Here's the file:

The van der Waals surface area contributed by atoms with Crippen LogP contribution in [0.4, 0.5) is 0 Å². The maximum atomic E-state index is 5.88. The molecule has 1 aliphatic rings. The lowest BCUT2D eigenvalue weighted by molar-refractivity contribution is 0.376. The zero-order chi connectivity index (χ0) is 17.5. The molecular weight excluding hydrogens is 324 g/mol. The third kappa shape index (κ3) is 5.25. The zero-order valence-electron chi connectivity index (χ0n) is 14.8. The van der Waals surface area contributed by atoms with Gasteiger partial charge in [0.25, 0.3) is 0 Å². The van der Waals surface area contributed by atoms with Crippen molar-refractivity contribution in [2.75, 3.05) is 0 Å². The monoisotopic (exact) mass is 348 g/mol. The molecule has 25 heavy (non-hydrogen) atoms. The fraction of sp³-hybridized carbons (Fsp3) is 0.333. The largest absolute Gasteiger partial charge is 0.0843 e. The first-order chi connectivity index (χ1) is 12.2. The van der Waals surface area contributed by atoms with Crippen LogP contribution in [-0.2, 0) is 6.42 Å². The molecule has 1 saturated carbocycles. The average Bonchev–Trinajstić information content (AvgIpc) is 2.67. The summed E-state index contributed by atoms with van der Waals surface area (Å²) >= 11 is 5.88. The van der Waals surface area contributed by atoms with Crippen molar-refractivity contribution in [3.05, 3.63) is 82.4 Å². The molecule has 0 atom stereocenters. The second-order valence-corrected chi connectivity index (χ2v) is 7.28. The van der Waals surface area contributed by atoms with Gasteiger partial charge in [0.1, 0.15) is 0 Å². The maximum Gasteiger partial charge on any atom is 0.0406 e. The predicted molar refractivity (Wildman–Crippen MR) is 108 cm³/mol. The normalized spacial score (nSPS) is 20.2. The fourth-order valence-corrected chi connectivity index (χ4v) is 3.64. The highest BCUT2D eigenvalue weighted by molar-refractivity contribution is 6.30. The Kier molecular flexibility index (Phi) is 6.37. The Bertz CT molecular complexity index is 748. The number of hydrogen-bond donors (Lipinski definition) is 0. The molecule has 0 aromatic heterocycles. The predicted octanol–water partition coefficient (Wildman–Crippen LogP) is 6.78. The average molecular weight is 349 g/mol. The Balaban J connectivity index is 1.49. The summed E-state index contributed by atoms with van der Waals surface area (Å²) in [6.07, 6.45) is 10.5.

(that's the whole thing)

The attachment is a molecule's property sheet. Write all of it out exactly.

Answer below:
The van der Waals surface area contributed by atoms with Crippen LogP contribution in [0.4, 0.5) is 0 Å². The maximum atomic E-state index is 5.88. The molecule has 1 aliphatic rings. The lowest BCUT2D eigenvalue weighted by molar-refractivity contribution is 0.376. The zero-order chi connectivity index (χ0) is 17.5. The molecular weight excluding hydrogens is 324 g/mol. The third kappa shape index (κ3) is 5.25. The zero-order valence-electron chi connectivity index (χ0n) is 14.8. The van der Waals surface area contributed by atoms with Gasteiger partial charge in [0.25, 0.3) is 0 Å². The van der Waals surface area contributed by atoms with Crippen molar-refractivity contribution in [2.75, 3.05) is 0 Å². The monoisotopic (exact) mass is 348 g/mol. The molecule has 25 heavy (non-hydrogen) atoms. The fraction of sp³-hybridized carbons (Fsp3) is 0.333. The largest absolute Gasteiger partial charge is 0.0843 e. The first-order chi connectivity index (χ1) is 12.2. The van der Waals surface area contributed by atoms with Crippen LogP contribution in [-0.2, 0) is 6.42 Å². The molecule has 1 saturated carbocycles. The average Bonchev–Trinajstić information content (AvgIpc) is 2.67. The summed E-state index contributed by atoms with van der Waals surface area (Å²) >= 11 is 5.88. The van der Waals surface area contributed by atoms with Crippen molar-refractivity contribution in [3.05, 3.63) is 82.4 Å². The molecule has 0 atom stereocenters. The second-order valence-corrected chi connectivity index (χ2v) is 7.28. The van der Waals surface area contributed by atoms with Gasteiger partial charge in [0.1, 0.15) is 0 Å². The maximum Gasteiger partial charge on any atom is 0.0406 e. The predicted molar refractivity (Wildman–Crippen MR) is 108 cm³/mol. The normalized spacial score (nSPS) is 20.2. The fourth-order valence-corrected chi connectivity index (χ4v) is 3.64. The highest BCUT2D eigenvalue weighted by molar-refractivity contribution is 6.30. The Kier molecular flexibility index (Phi) is 6.37. The Bertz CT molecular complexity index is 748. The number of hydrogen-bond donors (Lipinski definition) is 0. The molecule has 0 aromatic heterocycles. The predicted octanol–water partition coefficient (Wildman–Crippen LogP) is 6.78. The average molecular weight is 349 g/mol. The Balaban J connectivity index is 1.49. The summed E-state index contributed by atoms with van der Waals surface area (Å²) in [6.07, 6.45) is 10.5.